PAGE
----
The container operators’ instead rerouted ships around the African continent via the Cape of Good Hope in South Africa to avoid attacks. This led to charging customers extra fees coupled in adding further days or indeed weeks to the time it takes to transport goods from Asia to Europe and across the Atlantic Ocean to North America with calls to east coast ports.

It was however announced by Maersk on 24 December to say it was preparing a return of containerships to the Red Sea, citing a US-led military operation to deploy naval vessel to the region and protect such vessels.

Maersk also yesterday released sailing schedules that showed ships were headed for the Suez Canal and this is to take place in forthcoming weeks. RTE News has more.

Afloat adds the Swiss-based MSC has a container fleet total of 800 vessels combined with a 22.50 TEU capacity (annually as estimated by Maersk in 2022).

As of May 2023, Maersk was operating 682 container ships with a combined capacity of around 4.13 million TEUs. While, Hapag-Lloyd offers a fleet with a vessel capacity 2.0 million TEU, as well as a container capacity 2.90 million TEU.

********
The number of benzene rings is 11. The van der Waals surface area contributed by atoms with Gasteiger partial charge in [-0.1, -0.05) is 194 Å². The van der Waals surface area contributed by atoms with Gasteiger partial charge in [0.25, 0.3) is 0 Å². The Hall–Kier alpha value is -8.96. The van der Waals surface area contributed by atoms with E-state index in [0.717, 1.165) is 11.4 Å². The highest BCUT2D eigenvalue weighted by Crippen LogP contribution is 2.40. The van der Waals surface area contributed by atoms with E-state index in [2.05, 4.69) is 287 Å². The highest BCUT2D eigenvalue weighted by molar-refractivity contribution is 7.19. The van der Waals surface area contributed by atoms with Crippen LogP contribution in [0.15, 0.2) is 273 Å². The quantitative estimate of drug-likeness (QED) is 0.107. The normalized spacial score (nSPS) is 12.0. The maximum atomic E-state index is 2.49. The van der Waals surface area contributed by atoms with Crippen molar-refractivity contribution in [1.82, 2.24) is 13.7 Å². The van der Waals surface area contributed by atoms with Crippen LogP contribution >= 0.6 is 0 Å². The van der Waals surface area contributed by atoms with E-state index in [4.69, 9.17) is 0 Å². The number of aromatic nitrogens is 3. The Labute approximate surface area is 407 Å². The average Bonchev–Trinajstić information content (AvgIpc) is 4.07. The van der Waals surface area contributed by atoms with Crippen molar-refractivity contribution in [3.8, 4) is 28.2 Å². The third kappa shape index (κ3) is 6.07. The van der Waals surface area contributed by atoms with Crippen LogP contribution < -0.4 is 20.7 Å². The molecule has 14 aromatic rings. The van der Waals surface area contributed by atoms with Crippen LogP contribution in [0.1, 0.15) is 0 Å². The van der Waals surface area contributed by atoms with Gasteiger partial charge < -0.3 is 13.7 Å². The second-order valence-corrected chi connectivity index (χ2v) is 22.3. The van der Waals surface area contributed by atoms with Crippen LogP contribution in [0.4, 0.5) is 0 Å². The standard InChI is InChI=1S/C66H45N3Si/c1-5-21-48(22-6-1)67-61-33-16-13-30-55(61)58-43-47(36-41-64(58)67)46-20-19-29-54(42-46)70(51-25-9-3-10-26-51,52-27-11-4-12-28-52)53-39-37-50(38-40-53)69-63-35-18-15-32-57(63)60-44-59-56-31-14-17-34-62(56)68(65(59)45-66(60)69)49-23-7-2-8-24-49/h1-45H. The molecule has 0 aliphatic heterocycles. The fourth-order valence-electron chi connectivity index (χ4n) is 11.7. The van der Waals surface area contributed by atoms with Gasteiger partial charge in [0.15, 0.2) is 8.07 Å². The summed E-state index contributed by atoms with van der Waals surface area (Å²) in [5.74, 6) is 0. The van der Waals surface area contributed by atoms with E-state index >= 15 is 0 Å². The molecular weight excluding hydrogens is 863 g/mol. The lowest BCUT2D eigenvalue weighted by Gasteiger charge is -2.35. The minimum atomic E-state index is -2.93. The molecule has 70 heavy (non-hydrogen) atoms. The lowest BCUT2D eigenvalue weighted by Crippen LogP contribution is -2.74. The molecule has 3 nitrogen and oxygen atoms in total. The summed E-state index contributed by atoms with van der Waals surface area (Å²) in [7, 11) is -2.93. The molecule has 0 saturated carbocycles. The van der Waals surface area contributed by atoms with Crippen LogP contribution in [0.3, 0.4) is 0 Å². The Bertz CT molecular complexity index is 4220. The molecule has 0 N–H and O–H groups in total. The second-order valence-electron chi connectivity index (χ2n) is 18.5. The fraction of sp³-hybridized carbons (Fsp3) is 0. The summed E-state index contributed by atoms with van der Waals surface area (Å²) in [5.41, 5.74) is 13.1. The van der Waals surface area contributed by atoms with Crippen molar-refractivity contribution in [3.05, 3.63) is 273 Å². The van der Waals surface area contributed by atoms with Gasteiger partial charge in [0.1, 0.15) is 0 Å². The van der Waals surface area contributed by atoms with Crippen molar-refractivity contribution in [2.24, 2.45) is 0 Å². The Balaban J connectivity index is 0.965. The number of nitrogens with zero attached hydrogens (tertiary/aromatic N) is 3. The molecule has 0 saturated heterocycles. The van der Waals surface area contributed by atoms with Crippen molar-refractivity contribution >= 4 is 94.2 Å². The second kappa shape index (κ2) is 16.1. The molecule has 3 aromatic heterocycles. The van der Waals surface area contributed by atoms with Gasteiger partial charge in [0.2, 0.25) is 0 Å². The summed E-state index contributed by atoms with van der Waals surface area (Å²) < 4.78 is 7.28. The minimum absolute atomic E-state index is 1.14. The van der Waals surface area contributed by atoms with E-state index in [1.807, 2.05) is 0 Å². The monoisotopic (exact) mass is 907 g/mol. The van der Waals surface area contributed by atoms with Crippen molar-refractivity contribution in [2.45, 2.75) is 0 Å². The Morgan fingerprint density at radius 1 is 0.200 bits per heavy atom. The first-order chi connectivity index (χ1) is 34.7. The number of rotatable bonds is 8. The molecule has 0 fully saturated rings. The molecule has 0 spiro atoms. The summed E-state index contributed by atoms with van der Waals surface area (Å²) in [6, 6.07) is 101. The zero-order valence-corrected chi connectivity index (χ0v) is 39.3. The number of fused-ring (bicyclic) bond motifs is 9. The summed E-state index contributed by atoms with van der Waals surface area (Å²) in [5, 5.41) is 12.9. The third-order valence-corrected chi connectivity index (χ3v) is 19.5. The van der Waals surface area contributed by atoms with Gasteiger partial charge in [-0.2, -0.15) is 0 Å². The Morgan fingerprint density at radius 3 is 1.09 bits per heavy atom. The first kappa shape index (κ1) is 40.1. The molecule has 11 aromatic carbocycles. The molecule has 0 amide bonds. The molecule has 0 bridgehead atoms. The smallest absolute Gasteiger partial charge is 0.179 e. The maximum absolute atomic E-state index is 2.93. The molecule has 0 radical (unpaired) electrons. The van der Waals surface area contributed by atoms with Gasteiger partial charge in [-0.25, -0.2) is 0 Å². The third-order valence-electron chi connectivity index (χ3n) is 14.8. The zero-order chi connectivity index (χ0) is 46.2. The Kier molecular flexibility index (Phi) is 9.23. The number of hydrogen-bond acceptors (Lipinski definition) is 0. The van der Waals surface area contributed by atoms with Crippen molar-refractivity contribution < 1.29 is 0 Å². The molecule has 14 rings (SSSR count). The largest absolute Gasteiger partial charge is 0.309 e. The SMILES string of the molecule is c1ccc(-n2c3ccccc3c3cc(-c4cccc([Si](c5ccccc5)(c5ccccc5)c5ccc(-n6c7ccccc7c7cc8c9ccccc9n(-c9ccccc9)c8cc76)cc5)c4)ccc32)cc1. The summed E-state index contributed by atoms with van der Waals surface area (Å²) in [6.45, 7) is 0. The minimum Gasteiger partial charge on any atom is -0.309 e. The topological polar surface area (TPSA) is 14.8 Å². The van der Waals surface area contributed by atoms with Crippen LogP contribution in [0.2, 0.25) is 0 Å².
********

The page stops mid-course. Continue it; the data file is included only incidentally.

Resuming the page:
Published in Ports & Shipping

Danish shipping group AP Moller-Maersk has reported a steep drop in profit and revenue in the third-quarter of this year.

The giant operator which has a fleet of more than 700 vessels among them Laura Maersk, has said it would cut 10,000 jobs as it battles with lower freight rates and subdued demand for container shipping.

The Copenhagen based group has kept its full-year guidance for revenue and operating profit but now expects both to land at the lower end of the range.

"Our industry is facing a new normal with subdued demand, prices back in line with historical levels and inflationary pressure on our cost base," CEO Vincent Clerc said in a statement.

"Since the summer, we have seen overcapacity across most regions triggering price drops and no noticeable uptick in ship recycling or idling," he said.

The group which has 65 terminals across 36 countries, had already in August warned of a steeper decline in global demand for shipping containers by sea this year. The reason cited was due to slow economic growth and destocking in the aftermath of the Covid-19 pandemic.

RTE News has more.

Published in Ports & Shipping

Maersk shipping group has filed a claim for compensation against the owners and operators of the container ship Ever Given, which blocked the Suez Canal for six days in 2021.